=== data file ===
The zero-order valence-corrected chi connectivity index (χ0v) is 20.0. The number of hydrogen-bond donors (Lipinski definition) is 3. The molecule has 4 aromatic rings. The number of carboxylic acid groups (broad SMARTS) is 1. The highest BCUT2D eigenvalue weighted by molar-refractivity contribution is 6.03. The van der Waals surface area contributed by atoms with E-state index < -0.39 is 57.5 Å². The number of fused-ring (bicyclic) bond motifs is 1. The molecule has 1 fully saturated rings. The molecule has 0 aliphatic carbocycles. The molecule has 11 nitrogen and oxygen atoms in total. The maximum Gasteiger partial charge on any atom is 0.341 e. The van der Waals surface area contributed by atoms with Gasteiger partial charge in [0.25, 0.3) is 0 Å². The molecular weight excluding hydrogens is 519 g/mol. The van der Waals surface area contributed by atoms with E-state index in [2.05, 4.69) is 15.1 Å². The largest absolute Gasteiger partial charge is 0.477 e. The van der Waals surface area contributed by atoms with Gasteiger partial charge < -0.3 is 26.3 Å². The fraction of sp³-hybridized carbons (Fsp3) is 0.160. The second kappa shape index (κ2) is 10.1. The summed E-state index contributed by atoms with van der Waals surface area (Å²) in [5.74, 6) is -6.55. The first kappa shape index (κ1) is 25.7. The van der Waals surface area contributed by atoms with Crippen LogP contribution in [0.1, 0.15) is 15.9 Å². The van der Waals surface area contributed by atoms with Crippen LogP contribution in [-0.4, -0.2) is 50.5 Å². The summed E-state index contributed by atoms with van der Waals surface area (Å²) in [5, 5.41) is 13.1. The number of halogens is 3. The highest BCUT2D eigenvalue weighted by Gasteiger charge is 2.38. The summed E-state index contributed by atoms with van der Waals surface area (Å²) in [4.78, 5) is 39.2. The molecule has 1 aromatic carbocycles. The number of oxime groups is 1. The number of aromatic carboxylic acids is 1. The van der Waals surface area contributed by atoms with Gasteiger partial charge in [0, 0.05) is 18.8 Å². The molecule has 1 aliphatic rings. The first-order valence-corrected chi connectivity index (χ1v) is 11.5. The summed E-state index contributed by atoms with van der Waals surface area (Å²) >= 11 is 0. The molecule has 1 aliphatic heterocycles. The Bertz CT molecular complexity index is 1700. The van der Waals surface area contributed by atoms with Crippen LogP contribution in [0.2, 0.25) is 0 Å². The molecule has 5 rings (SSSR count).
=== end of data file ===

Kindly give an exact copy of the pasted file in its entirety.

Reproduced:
The zero-order valence-corrected chi connectivity index (χ0v) is 20.0. The number of hydrogen-bond donors (Lipinski definition) is 3. The molecule has 4 aromatic rings. The number of carboxylic acid groups (broad SMARTS) is 1. The highest BCUT2D eigenvalue weighted by molar-refractivity contribution is 6.03. The van der Waals surface area contributed by atoms with E-state index < -0.39 is 57.5 Å². The number of fused-ring (bicyclic) bond motifs is 1. The molecule has 1 fully saturated rings. The molecule has 0 aliphatic carbocycles. The molecule has 11 nitrogen and oxygen atoms in total. The maximum Gasteiger partial charge on any atom is 0.341 e. The van der Waals surface area contributed by atoms with Gasteiger partial charge in [0.25, 0.3) is 0 Å². The molecular weight excluding hydrogens is 519 g/mol. The van der Waals surface area contributed by atoms with E-state index in [2.05, 4.69) is 15.1 Å². The largest absolute Gasteiger partial charge is 0.477 e. The van der Waals surface area contributed by atoms with Gasteiger partial charge < -0.3 is 26.3 Å². The fraction of sp³-hybridized carbons (Fsp3) is 0.160. The second kappa shape index (κ2) is 10.1. The summed E-state index contributed by atoms with van der Waals surface area (Å²) in [5.74, 6) is -6.55. The first kappa shape index (κ1) is 25.7. The van der Waals surface area contributed by atoms with Crippen LogP contribution in [0.1, 0.15) is 15.9 Å². The van der Waals surface area contributed by atoms with Crippen LogP contribution in [-0.4, -0.2) is 50.5 Å². The summed E-state index contributed by atoms with van der Waals surface area (Å²) in [5, 5.41) is 13.1. The number of halogens is 3. The highest BCUT2D eigenvalue weighted by Gasteiger charge is 2.38. The summed E-state index contributed by atoms with van der Waals surface area (Å²) in [4.78, 5) is 39.2. The molecule has 1 aromatic carbocycles. The number of oxime groups is 1. The number of aromatic carboxylic acids is 1. The van der Waals surface area contributed by atoms with Gasteiger partial charge in [0, 0.05) is 18.8 Å². The molecule has 1 aliphatic rings. The first-order valence-corrected chi connectivity index (χ1v) is 11.5. The summed E-state index contributed by atoms with van der Waals surface area (Å²) >= 11 is 0. The molecule has 1 aliphatic heterocycles. The Bertz CT molecular complexity index is 1700. The van der Waals surface area contributed by atoms with Crippen LogP contribution in [0.2, 0.25) is 0 Å². The molecule has 5 rings (SSSR count).